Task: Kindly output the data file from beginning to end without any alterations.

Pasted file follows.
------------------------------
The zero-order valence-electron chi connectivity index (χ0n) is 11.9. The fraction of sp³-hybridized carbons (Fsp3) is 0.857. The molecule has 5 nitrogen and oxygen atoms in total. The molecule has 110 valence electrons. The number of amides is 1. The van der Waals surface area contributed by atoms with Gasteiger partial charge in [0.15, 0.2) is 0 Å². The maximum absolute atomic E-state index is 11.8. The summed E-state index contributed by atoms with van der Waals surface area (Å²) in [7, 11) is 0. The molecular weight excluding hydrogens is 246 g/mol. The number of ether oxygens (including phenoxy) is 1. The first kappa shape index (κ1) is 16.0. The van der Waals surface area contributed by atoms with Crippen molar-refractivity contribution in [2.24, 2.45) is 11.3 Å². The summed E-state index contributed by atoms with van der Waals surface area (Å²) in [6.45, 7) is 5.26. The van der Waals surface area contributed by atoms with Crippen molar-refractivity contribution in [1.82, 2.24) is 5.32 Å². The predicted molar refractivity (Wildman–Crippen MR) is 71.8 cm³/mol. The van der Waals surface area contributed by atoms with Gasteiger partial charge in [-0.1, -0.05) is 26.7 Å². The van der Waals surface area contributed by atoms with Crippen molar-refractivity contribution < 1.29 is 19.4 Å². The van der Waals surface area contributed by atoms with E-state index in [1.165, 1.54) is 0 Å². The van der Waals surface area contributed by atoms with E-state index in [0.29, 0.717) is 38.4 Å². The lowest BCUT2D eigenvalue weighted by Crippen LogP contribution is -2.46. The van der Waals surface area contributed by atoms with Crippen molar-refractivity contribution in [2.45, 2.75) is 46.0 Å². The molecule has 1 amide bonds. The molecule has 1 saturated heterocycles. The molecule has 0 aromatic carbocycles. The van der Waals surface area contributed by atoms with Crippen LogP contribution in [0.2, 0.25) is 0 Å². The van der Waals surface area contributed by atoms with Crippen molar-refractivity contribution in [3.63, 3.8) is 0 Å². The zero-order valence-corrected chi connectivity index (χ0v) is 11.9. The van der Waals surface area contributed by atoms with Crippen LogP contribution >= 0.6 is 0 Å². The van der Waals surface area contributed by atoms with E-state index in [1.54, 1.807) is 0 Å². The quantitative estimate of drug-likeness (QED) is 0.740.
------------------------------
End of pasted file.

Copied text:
The zero-order valence-electron chi connectivity index (χ0n) is 11.9. The fraction of sp³-hybridized carbons (Fsp3) is 0.857. The molecule has 5 nitrogen and oxygen atoms in total. The molecule has 110 valence electrons. The number of amides is 1. The van der Waals surface area contributed by atoms with Gasteiger partial charge in [0.15, 0.2) is 0 Å². The maximum absolute atomic E-state index is 11.8. The summed E-state index contributed by atoms with van der Waals surface area (Å²) in [7, 11) is 0. The molecular weight excluding hydrogens is 246 g/mol. The number of ether oxygens (including phenoxy) is 1. The first kappa shape index (κ1) is 16.0. The van der Waals surface area contributed by atoms with Crippen molar-refractivity contribution in [2.24, 2.45) is 11.3 Å². The summed E-state index contributed by atoms with van der Waals surface area (Å²) in [6.45, 7) is 5.26. The van der Waals surface area contributed by atoms with Crippen molar-refractivity contribution in [1.82, 2.24) is 5.32 Å². The predicted molar refractivity (Wildman–Crippen MR) is 71.8 cm³/mol. The van der Waals surface area contributed by atoms with Gasteiger partial charge in [-0.1, -0.05) is 26.7 Å². The van der Waals surface area contributed by atoms with Crippen molar-refractivity contribution < 1.29 is 19.4 Å². The van der Waals surface area contributed by atoms with E-state index in [1.165, 1.54) is 0 Å². The van der Waals surface area contributed by atoms with E-state index in [0.29, 0.717) is 38.4 Å². The lowest BCUT2D eigenvalue weighted by Crippen LogP contribution is -2.46. The van der Waals surface area contributed by atoms with Crippen molar-refractivity contribution in [2.45, 2.75) is 46.0 Å². The molecule has 1 amide bonds. The molecule has 1 saturated heterocycles. The molecule has 0 aromatic carbocycles. The van der Waals surface area contributed by atoms with Crippen LogP contribution in [0.2, 0.25) is 0 Å². The van der Waals surface area contributed by atoms with Crippen molar-refractivity contribution in [3.63, 3.8) is 0 Å². The zero-order valence-corrected chi connectivity index (χ0v) is 11.9. The van der Waals surface area contributed by atoms with Crippen LogP contribution >= 0.6 is 0 Å². The van der Waals surface area contributed by atoms with E-state index in [1.54, 1.807) is 0 Å². The quantitative estimate of drug-likeness (QED) is 0.740.